I went down with my friend Blair on Friday to see Red Knots at Bottle Beach in WA. I ended up meeting scientific researchers from Alaska with the United States Fish and Wildlife Service (USFWS), who have banded and tagged them with radio transmitters. They were at the beach looking for their flagged birds.  To read more about why scientists are studying the Climate-endangered Red Knot click HERE . To read about the impact of the Canadian study click HERE , both the USA and Canada list the bird as Endangered. During my visit we counted 500 breeding plumaged Red Knots and dozen of Ruddy Turnstones. It was incredible as I had never seen that number of Red Knots ever in one spot. Hearing them and watching them fly in the large flocks was breathtaking. I took off my shoes and walked barefoot onto the mudflats. Other shorebirds present were Whimbrel, Greater Yellowlegs, Dunlin, Black Turnstones, Short-billed Dowitchers and Black-bellied Plovers. Had my FOY Brown Pelican too for WA! The

Eurasian Skylarks, mass movements of Pacific Loons and a new Vancouver bird: a Common Grackle!

Yesterday, I went to Victoria to show my friend Blair Bernson his Eurasian Skylark. He has tried 4 times before. As soon as we Brian Stech, Blair and I) stepped out of the car, the birds were singing and displaying. There was a total of at least 4 birds present. When they land on the dirt it's like they evaporate as they blend right in with the dirt. I got the best photo I could hope to expect as they are tough to photograph and my last photo was to be desired. Eurasian Skylarks in Sannich  - Photos: Melissa Hafting After seeing  singing Male Lazuli Bunting we had lunch at the Flying Otter Pub where we had some yummy fish and chips. After dipping on the reported Dusky Flycatcher and Tennessee Warbler and disembarking off the ferry in Delta; I headed straight to Point Roberts, WA. I headed here because I wanted to see the huge numbers of Pacific Loons that Ken Klimko and Brian Self had been reporting since May 10th. The morning of May 15th, Ken told me he had at

The days of wine and roses...

I got a call about a Phalarope discovered at the mansion at 96th St but the person couldn't identify it so I went down to nail it to species. It would be my first of year regardless the tide was awful and wasn't expecting to see much. I went down and it was 28 degrees harsh light and a sunny beautiful day. Before I even got to the mansion a small plover caught my eye I got my bins on it and could see it was a golden plover. I got the scope out and they started multiplying it was one, then 2 more appearing. My luck ran out at 3 birds now it was the hard task of identifying these guys in the harsh light haha. One was in full breeding plumage and they all had a short primary extension with 3 primaries visible past the tertials and white on the flanks they were all Pacific Golden-Plovers. I have never seen such a full breeding plumaged one in Vancouver before. I know my friend Kevin Louth found one when I was out of town so it was a cool sight to see. The bird were sitting at the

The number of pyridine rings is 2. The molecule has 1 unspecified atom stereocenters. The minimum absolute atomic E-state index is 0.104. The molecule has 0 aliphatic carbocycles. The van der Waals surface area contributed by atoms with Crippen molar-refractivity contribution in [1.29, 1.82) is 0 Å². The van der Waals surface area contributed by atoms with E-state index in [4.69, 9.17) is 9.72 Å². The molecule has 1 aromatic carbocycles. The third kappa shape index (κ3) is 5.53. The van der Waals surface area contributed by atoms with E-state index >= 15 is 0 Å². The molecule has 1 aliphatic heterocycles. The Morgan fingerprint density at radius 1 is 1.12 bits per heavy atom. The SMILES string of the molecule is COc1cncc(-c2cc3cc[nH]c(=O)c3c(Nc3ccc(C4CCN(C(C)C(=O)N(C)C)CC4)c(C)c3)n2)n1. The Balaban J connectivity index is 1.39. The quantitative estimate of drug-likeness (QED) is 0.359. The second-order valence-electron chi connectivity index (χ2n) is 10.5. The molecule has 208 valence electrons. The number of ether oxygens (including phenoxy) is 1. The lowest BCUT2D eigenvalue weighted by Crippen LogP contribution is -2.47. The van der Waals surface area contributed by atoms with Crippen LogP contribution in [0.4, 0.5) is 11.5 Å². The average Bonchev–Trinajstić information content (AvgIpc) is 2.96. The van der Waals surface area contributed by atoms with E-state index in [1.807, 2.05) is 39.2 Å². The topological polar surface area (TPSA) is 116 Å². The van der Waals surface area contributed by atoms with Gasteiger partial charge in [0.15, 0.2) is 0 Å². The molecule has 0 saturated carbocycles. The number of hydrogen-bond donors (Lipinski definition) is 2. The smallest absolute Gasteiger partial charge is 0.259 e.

Lapland Longspur, Franklin's Gulls and more good birding in Metro Van!

It felt like I was back in Nome on Sunday seeing this breeding plumaged Lapland Longspur! Ilya and I had a great day of birding. At Iona we relocated the male breeding plumaged Lapland Longspur that Tak Shibata found. The bird was past the second shelter on the south jetty at Iona.In the inner ponds we had some nice shore birding with our FOY Pectoral and Semipalmated Sandpipers. The inner ponds were loaded with Blue-winged Teal too. I wasn't able to show Ilya the Common Terns or Bank Swallow I saw when he was out of town. After that, we went to Brunswick Point where we found 5 breeding plumaged Red Knots, 2 adult breeding plumaged Franklin's Gulls on the mudflats which was a cool rarity! We also saw 22 Semipalmated Sandpipers, 1 Semipalmated Plover, many Black-bellied Plovers, 13 Whimbrel and a FOY beautiful male Bullock's Oriole. We also had an American Bittern (pumping), Caspian Terns, a Yellow Warbler and so much more. After dinner we didn't know where we sho

Young Birder Overnight Trip to Cleland Island in Tofino

We started eagerly on Friday at the Tsawwassen Ferry Terminal en route to Tofino via Nanaimo for our pelagic. At the compensation lagoon in Tsawwassen, we saw one late female Long-tailed Duck, 1 Black Scoter and Greater White-fronted Goose, Semipalmated Sandpiper, a Whimbrel, Brant, Harlequins and many Black Oystercatchers. We got in to the "Whaler's on the Point Guesthouse" and met the others. We were all excited for the pelagic the next morning. Young Birders on the ferry - Photo: Melissa Hafting A late Long-tailed Duck in Delta - Photo: Cole Gaerber Brant Geese in Delta - Photo: Cole Gaerber One of the many Black Oystercatchers we saw during our weekend! - Photo: Cole Gaerber Well...our pelagic got cancelled at 6:15 am on Saturday; the same day we were supposed to be going out at 7 am. The disappointment by all was an understatement. On top of that, there was heavy fog in town making shorebirding impossible. My friend Mark Wynja had done some pre